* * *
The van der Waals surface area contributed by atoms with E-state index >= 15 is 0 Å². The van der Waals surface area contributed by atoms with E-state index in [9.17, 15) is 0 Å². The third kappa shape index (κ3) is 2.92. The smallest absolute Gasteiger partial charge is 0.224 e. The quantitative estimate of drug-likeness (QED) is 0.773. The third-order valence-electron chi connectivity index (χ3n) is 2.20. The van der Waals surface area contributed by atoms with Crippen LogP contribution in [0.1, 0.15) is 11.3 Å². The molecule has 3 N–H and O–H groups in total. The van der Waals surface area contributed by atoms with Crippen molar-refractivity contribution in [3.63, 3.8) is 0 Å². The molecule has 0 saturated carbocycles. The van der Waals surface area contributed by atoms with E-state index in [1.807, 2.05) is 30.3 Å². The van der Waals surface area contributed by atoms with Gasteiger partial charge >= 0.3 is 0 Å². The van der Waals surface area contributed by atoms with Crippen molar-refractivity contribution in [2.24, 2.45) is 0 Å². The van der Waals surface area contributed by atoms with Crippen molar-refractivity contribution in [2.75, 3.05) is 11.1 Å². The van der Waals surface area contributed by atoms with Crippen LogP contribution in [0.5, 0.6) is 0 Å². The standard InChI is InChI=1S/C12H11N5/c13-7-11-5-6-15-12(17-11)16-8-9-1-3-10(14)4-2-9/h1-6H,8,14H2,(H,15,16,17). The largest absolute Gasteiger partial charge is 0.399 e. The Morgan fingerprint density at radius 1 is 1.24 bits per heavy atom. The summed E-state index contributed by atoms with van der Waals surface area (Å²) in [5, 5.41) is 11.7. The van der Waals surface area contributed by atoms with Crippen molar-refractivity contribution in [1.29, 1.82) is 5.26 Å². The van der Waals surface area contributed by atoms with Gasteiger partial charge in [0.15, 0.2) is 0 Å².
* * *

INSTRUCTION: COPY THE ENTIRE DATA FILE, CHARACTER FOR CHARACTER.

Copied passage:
The van der Waals surface area contributed by atoms with E-state index >= 15 is 0 Å². The van der Waals surface area contributed by atoms with E-state index in [9.17, 15) is 0 Å². The third kappa shape index (κ3) is 2.92. The smallest absolute Gasteiger partial charge is 0.224 e. The quantitative estimate of drug-likeness (QED) is 0.773. The third-order valence-electron chi connectivity index (χ3n) is 2.20. The van der Waals surface area contributed by atoms with Crippen LogP contribution in [0.1, 0.15) is 11.3 Å². The molecule has 3 N–H and O–H groups in total. The van der Waals surface area contributed by atoms with Crippen molar-refractivity contribution in [3.63, 3.8) is 0 Å². The molecule has 0 saturated carbocycles. The van der Waals surface area contributed by atoms with E-state index in [1.807, 2.05) is 30.3 Å². The van der Waals surface area contributed by atoms with Gasteiger partial charge >= 0.3 is 0 Å². The van der Waals surface area contributed by atoms with Crippen molar-refractivity contribution in [2.24, 2.45) is 0 Å². The van der Waals surface area contributed by atoms with Crippen molar-refractivity contribution in [2.75, 3.05) is 11.1 Å². The van der Waals surface area contributed by atoms with Crippen LogP contribution in [0.5, 0.6) is 0 Å². The standard InChI is InChI=1S/C12H11N5/c13-7-11-5-6-15-12(17-11)16-8-9-1-3-10(14)4-2-9/h1-6H,8,14H2,(H,15,16,17). The largest absolute Gasteiger partial charge is 0.399 e. The Morgan fingerprint density at radius 1 is 1.24 bits per heavy atom. The summed E-state index contributed by atoms with van der Waals surface area (Å²) in [5, 5.41) is 11.7. The van der Waals surface area contributed by atoms with Crippen molar-refractivity contribution in [1.29, 1.82) is 5.26 Å². The van der Waals surface area contributed by atoms with Gasteiger partial charge in [0.15, 0.2) is 0 Å².